Important: (seasoned) leftovers and bread are not suitable for birds. The latter can swell up in the stomach and harm the birds.


Hygienic conditions are of key importance in wild bird feeding to prevent birds from contracting diseases at feeding sites. In winter this is less of a problem than in the warm season, but you should still pay attention to hygienic conditions. Uneaten leftovers and soiled or wet food must be removed daily. Houses with an open feeding area for the birds to roam need to be thoroughly cleaned with hot water on a regular basis.


Last but not least, a note on the subject of sustainability: one should always be aware that the plants that serve as the basis for the birdseed also have to be grown somewhere. This is mostly done in conventional agriculture, and this, as we know, leads to monocultures and dwindling habitats for animals and insects. Therefore, it makes sense to pay attention to organically produced feed. Your own garden can also be designed in such a way that birds and insects can find food in it all year round, for example by planting native shrubs such as mountain ash or hawthorn. Undergrowth and dead wood are also important for birds: many insects find shelter there, which in turn serve as food for the birds. The more varied your garden is designed with native plants and the more you let nature take its course, for example by cutting back bushes towards the end of winter or leaving dead wood lying around, the better living conditions will be created for birds and other animals.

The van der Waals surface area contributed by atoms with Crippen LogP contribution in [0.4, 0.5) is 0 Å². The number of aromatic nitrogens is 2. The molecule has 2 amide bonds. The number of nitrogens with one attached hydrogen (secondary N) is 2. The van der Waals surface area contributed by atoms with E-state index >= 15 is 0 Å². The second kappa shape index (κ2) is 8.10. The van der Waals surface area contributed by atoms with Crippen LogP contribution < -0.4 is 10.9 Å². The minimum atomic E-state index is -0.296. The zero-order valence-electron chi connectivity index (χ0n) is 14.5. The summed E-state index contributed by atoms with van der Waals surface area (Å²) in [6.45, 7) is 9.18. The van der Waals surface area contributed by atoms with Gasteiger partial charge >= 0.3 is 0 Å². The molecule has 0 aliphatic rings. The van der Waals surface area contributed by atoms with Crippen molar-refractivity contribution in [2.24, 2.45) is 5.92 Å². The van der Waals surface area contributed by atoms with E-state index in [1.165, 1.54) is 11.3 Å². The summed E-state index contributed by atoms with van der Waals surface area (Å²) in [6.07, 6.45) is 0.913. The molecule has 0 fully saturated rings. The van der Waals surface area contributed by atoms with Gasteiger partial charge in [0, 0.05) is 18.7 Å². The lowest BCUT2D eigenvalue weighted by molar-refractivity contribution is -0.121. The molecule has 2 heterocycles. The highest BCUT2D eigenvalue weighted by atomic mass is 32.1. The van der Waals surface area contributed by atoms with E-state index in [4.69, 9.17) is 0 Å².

Natural biodiversity is declining in many places in Germany. Fewer insects and native plants mean less food for birds. This can become a problem, especially in winter: birds need a lot of energy to maintain their high body temperature and survive the cold winter. Therefore, they are dependent on human feeding, especially at low temperatures. When feeding, attention should be paid to hygienic conditions and the right food supply for grain and soft eaters. If you decide to support the birds in your area, you should do so throughout the winter, as they rely on the feeding sites they discover.